Franki Sibberson works with her 3rd and 4th graders to use comics in the literacy workshop. Students study a variety of comics and list common attributes in small- and whole-group settings.
Clare Landrigan and Tammy Mulligan have ideas to assess and refresh logs in the classroom. In this video excerpt, Clare uses the analogy of how runners use logs to chart progress and set goals and encourages the students to come up with a log that will help them as readers.
Word study and nonfiction reading are combined in Franki Sibberson's whole-group nonfiction word hunt activity. Each child shares which word he or she found, where it was found, and reflects on what the discoveries mean to the community of word learners.
In this video, two boys share other books beyond the writing of Matt Christopher that might interest their three classmates. The boys report on the books and describe components that are important to them.
In this final video in a three-part series, Jennifer Morgan discusses what was learned during a science observation and writing activity in her grades 3 and 4 classroom. She charts and inquires while students share out what they learned.
Jennifer Allen collaborates with a new teacher, Jessica, early in the fall to teach a lesson in Jessica’s 4th grade classroom. Click here to download the workshop guide. COMMON CORE...
In this second video in a three-part series, Jennifer Morgan leads her grades 3 and 4 students as they work together in small groups on a science and writing task. She focuses on her role as a listener and gives the opportunity for the students to express how they are organizing their observations and data collection.
Jennifer Morgan leads her third-and fourth-grade students through the process of observing, talking, and writing in their science journals as they perform an experiment. In Part 1, she presents the task to students and connects it with previous learning.
In this conference with a 4th grader, Aimee Buckner tackles text choice, notes, and main ideas all in less than five minutes.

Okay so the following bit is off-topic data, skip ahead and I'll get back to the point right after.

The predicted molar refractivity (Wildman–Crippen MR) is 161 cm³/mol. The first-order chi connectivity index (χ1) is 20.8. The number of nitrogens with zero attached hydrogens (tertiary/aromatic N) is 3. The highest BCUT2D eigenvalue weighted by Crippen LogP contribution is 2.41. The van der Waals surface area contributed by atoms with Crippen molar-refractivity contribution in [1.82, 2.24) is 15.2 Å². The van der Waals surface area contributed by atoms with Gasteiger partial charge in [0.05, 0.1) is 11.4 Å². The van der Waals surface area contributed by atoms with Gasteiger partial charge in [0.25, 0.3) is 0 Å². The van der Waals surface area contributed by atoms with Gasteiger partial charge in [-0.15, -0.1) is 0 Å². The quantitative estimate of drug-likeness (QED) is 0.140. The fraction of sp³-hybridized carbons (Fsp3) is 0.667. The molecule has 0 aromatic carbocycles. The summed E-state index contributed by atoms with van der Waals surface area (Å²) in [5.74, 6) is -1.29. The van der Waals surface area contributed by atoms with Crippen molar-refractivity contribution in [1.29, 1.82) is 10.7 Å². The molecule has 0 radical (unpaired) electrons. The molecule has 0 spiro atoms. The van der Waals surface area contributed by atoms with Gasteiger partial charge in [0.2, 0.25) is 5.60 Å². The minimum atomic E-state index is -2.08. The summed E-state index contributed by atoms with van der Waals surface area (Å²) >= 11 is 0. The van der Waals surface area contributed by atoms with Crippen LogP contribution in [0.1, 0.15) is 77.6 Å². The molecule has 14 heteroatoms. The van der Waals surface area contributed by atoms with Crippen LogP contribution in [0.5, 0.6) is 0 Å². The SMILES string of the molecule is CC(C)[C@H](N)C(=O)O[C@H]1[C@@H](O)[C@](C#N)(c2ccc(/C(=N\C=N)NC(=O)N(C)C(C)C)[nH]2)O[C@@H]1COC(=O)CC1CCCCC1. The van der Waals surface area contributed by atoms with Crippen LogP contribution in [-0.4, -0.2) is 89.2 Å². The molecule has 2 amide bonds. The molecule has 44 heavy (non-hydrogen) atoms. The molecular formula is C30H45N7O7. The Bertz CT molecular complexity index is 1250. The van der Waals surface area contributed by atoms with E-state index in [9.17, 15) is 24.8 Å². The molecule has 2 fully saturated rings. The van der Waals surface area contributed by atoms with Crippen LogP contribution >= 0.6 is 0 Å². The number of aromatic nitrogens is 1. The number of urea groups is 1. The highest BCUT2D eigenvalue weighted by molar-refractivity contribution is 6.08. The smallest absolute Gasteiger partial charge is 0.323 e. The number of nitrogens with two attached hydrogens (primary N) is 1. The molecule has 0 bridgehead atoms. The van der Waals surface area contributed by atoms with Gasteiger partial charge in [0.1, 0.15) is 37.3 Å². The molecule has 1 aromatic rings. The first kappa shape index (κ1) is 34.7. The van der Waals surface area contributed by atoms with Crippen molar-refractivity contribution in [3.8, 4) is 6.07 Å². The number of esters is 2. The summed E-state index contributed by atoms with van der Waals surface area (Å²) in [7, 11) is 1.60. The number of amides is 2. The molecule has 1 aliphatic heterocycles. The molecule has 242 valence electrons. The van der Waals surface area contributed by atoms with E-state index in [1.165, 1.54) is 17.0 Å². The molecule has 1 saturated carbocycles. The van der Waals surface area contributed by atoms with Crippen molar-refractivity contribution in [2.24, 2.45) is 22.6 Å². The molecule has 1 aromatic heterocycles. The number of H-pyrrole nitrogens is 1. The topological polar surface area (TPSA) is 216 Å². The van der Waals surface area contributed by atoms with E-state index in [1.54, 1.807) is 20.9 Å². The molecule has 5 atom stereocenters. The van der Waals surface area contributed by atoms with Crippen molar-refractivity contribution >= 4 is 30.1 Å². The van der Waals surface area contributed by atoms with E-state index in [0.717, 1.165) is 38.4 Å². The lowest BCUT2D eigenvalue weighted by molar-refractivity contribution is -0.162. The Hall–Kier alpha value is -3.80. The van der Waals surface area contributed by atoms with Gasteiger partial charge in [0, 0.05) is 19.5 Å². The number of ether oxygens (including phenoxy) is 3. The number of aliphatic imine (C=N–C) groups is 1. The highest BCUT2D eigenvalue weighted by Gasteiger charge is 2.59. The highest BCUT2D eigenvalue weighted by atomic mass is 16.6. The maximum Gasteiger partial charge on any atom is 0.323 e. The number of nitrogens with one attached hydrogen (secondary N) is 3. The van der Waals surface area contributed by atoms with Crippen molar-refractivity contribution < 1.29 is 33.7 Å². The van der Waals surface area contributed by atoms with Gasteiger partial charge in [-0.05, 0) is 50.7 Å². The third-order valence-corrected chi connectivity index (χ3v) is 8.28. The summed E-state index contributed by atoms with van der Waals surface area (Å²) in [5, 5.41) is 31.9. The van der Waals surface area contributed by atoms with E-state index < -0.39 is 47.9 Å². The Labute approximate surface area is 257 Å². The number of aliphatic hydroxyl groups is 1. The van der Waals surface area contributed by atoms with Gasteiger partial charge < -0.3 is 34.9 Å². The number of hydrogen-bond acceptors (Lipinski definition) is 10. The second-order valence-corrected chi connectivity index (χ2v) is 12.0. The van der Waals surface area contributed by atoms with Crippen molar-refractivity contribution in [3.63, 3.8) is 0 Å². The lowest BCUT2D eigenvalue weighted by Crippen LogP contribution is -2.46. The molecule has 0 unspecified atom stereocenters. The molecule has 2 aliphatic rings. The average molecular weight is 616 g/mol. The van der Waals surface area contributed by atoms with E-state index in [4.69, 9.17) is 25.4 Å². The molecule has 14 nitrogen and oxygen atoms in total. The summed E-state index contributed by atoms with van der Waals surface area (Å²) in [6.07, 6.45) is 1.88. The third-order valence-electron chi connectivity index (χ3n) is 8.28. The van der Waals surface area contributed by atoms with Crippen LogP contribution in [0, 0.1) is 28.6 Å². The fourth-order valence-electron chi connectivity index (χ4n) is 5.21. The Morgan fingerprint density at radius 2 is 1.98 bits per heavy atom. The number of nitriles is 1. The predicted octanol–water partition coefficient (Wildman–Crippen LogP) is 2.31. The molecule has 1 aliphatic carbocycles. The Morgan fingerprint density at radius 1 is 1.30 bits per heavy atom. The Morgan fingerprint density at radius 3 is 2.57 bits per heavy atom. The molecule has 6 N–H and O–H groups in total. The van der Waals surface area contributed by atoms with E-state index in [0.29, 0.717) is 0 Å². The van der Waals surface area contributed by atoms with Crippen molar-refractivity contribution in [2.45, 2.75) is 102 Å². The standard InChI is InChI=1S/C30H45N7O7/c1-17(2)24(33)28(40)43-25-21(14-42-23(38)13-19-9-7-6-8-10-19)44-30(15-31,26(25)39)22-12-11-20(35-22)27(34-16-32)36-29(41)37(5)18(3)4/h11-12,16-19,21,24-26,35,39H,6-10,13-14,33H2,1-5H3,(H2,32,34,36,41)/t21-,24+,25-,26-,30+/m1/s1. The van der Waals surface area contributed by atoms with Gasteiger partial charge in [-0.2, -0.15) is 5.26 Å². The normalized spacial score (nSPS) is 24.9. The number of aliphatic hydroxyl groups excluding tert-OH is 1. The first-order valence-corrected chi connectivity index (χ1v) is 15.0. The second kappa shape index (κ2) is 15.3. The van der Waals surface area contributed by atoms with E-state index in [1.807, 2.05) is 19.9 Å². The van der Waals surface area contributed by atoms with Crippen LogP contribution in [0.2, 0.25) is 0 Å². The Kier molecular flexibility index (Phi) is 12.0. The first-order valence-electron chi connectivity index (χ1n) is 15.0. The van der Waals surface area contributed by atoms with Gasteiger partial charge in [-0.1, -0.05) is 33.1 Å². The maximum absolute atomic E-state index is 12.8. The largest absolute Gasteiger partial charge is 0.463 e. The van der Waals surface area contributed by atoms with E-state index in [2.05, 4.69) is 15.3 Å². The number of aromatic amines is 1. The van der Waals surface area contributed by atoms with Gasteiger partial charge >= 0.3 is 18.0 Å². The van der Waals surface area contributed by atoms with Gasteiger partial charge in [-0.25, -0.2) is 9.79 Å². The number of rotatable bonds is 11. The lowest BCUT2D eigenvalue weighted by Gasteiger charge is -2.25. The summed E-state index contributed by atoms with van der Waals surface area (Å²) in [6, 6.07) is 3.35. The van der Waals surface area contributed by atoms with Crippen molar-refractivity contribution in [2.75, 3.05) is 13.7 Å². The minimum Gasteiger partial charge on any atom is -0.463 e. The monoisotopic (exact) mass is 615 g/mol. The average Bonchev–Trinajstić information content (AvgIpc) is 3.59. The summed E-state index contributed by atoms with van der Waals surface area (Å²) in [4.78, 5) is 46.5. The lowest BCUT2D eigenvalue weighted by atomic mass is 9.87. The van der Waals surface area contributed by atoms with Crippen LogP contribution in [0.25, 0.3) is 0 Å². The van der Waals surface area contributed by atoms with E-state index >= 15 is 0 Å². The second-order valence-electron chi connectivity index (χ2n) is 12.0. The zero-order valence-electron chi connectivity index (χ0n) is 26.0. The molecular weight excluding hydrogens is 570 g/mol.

Aimee Buckner leads a lesson on brainstorming topics in writer's notebooks using the mentor text Some Things Are Scary. In this first installment of a three-part series, Aimee reads the book and models her own thinking process and use of a writer's notebook.
Aimee Buckner leads a lesson on brainstorming topics in writer's notebooks using the mentor text Some Things Are Scary. In this second installment of a three-part series, Aimee continues to confer with students and helps everyone refine potential writing topics in their notebooks.
Aimee Buckner leads a lesson on brainstorming topics in writer's notebooks using the mentor text Some Things Are Scary. In this final installment, Aimee continues to confer with students and shares a great tip for nonfiction research.
In this follow-up to a whole class lesson and discussion of fonts, Franki Sibberson pulls together a group of 3rd and 4th graders from her class who have asked to be a part of a small group on fonts.
Andrea Smith leads her 4th grade class during word study time as they analyze a math word problem. In this video, she debriefs with the whole class after partner work. This is the final video in a three-part series.
Andrea Smith leads her 4th grade class during word study time as they analyze a math word problem. She uses an anchor chart developed by the class that lists math skills and strategies that are essential for success.
Andrea Smith leads her fourth-grade class during word study time as they analyze a math word problem. In this video, she chats with two girls who are considering the word problem. This is the second video in a three-part series.
Franki Sibberson teaches a minilesson on fonts as a revision strategy for her grades 3 and 4 students.
In this lesson from writer's workshop, Franki Sibberson shows how shared text can be used to help young writers understand character traits and development.
In this minilesson from Franki Sibberson's grades 3 and 4 classroom, Franki takes students through the process of selecting and revising titles. For young students having trouble understanding that writing revision involves more than just adding text, a minilesson on revising titles is a quick and easy way to show the power of making small changes to drafts.
In this video filmed in the spring, Franki Sibberson helps her third and fourth grade students think through what books they might select for independent reading. The discussion ranges from new books available in the class library, to individual quirks and preferences.
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